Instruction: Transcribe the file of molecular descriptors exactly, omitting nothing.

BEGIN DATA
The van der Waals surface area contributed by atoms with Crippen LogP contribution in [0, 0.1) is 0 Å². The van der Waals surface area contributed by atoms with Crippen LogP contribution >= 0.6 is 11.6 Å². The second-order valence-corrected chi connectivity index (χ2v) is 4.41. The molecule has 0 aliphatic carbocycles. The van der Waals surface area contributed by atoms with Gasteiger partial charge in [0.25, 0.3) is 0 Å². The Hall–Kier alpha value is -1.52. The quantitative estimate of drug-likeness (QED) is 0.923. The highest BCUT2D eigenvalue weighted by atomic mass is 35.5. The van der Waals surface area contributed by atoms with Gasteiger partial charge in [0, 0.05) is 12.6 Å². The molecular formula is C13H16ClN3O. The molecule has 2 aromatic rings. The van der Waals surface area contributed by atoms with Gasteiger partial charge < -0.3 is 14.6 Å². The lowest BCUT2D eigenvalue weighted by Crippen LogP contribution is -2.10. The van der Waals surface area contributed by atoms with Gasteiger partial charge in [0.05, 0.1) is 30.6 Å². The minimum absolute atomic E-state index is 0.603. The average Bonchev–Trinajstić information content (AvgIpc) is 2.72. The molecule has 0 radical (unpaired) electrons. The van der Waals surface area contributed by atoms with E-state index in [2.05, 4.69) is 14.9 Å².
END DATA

The van der Waals surface area contributed by atoms with Crippen LogP contribution in [0, 0.1) is 0 Å². The van der Waals surface area contributed by atoms with Crippen LogP contribution >= 0.6 is 11.6 Å². The second-order valence-corrected chi connectivity index (χ2v) is 4.41. The molecule has 0 aliphatic carbocycles. The van der Waals surface area contributed by atoms with Gasteiger partial charge in [0.25, 0.3) is 0 Å². The Hall–Kier alpha value is -1.52. The quantitative estimate of drug-likeness (QED) is 0.923. The highest BCUT2D eigenvalue weighted by atomic mass is 35.5. The van der Waals surface area contributed by atoms with Gasteiger partial charge in [0, 0.05) is 12.6 Å². The molecular formula is C13H16ClN3O. The molecule has 2 aromatic rings. The van der Waals surface area contributed by atoms with Gasteiger partial charge < -0.3 is 14.6 Å². The lowest BCUT2D eigenvalue weighted by Crippen LogP contribution is -2.10. The van der Waals surface area contributed by atoms with Gasteiger partial charge in [0.05, 0.1) is 30.6 Å². The minimum absolute atomic E-state index is 0.603. The average Bonchev–Trinajstić information content (AvgIpc) is 2.72. The molecule has 0 radical (unpaired) electrons. The van der Waals surface area contributed by atoms with E-state index in [2.05, 4.69) is 14.9 Å².